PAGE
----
Tony Benn, the original 'Bennite'
Tony Benn stood among many great men but he stood out.
During Harold Wilson's Government, Benn was postmaster general. In this position he oversaw the opening of the Post Office Tower which was the UK's tallest building. Benn was also a part of the creation of the Girobank.
On the 40th anniversary of the Girobank, Benn said,
“It’s relevant to be talking about this subject at a time when the private banks are in a less reputable state than they were, discussion of a publicly owned bank is now very exciting.”
“We set up a bank without nationalising anything.
“It became the sixth-biggest bank in
,” Mr Benn continued. “Then, in 1978, Girobank was relaunched as a fully fledged bank but, in 1989, Mrs Thatcher sold it off to Britain Alliance and Leicester.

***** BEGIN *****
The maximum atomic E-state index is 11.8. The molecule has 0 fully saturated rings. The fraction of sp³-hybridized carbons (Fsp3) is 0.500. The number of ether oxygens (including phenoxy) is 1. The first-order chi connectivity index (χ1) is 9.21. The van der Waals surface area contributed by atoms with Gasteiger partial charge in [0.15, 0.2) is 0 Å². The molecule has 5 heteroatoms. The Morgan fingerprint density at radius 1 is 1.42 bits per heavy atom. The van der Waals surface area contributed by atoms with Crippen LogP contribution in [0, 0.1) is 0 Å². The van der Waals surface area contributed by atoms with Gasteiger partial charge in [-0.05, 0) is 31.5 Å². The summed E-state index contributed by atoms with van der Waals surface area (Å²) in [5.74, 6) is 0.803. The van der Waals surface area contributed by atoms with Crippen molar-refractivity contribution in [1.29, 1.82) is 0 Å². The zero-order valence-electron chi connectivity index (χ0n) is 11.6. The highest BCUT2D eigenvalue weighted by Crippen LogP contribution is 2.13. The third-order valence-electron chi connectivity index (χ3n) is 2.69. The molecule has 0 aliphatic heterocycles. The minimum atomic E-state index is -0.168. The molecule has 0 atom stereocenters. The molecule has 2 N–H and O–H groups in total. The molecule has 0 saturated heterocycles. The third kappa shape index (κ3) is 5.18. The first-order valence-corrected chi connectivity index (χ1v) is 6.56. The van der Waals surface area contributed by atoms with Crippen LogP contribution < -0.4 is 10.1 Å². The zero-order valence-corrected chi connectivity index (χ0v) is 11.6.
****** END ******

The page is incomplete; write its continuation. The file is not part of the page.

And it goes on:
“Then, in 2003, the name Girobank was dropped.”
The organisation chalked up notable firsts. It was the first bank designed with computerised operations in mind; the first bank in Europe to adopt OCR (optical character recognition) technology, the first UK bank to offer free accounts to individuals; the first bank to offer interest-bearing current accounts, and the first bank in Europe to offer telephone banking, operating several years prior to the start of Midland Bank's First Direct service. It is widely credited for shaking up the UK banking market, forcing competitors to innovate and respond to the needs of the mass market.
On this day, 14th March 2014, the Bootle Financial Services Branch of the Communication Worker's Union pay high respect to Tony Benn and our deepest sympathy and love to his family and friends.
Thank you Tony...